The moralist has a misunderstanding about God’s judgment. He looks at others whose sins have been exposed and thinks to himself how much better he is. Recall the woman caught in adultery and brought to Jesus (John 8:1-11). The religious leaders were not concerned about her spiritual wellbeing. They wanted the law observed and also had an underlying desire to capture Jesus disobeying it so they could rid themselves of him.
Moralists forget God looks at the inner recesses of a person’s heart. They believe God too benevolent to punish sin. This has resulted in unbiblical caricatures of God. While God is longsuffering, he will never overlook, condone, or rubber stamp sin.
A moralist believes humanity is basically good but has been corrupted by the environment or circumstances. Sin haunts us from birth but can be enhanced by our circumstances and the environment. While not as bad as we could be, none of us are good enough for God to accept on our own merit. His standard is perfection, and this we can never achieve.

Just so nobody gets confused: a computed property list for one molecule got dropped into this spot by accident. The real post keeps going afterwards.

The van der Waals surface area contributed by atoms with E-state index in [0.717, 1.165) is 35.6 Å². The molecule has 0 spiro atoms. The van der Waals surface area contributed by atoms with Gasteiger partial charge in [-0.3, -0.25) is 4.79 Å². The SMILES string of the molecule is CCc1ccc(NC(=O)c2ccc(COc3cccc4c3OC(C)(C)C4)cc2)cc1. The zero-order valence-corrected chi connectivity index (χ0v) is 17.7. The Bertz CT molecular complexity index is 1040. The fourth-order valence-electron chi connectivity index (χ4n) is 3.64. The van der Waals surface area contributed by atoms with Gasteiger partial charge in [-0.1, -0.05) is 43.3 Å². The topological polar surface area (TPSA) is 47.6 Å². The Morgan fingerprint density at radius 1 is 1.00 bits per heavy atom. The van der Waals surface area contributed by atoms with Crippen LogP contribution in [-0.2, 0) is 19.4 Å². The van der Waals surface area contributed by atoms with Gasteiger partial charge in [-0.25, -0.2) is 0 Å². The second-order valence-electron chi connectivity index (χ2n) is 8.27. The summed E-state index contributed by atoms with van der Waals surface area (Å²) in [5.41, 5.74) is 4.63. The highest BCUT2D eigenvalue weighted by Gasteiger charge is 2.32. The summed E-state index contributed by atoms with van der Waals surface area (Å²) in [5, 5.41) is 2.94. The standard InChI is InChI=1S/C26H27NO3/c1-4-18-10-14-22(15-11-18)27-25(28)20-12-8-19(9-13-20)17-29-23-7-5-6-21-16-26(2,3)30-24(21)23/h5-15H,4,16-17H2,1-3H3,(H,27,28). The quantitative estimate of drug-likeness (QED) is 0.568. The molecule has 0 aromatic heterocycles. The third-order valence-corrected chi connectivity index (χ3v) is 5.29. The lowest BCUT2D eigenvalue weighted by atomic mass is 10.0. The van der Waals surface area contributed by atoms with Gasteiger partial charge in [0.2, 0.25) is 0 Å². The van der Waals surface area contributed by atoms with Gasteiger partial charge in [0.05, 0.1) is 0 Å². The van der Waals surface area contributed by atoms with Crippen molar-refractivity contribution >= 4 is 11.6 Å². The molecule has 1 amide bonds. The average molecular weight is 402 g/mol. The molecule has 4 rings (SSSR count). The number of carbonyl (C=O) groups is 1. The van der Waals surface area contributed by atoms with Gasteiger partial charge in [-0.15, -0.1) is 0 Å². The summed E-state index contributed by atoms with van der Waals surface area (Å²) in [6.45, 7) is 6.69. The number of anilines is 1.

The moralist takes the matter a step farther by hardening his heart against God’s verdict. He will not repent because he will not accept God’s assessment of him: that he is a sinner with no hope apart from God’s grace. In his heart, he believes he is either decent enough to warrant God’s acceptance or that his respectable deeds will make up for any difference.
God’s Judgment on Sin (v. 6)
It may appear Paul belabors the subject of God’s judgment at the expense of his love, but spending time here and establishing a firm footing magnifies the grace of God as well as assists us in remembering there is a divine being we must answer to.
God is the only judge before whom we must stand. At life’s end, or at the end of time and the Great White Throne Judgment, unbelievers will be given the opportunity to defend their actions.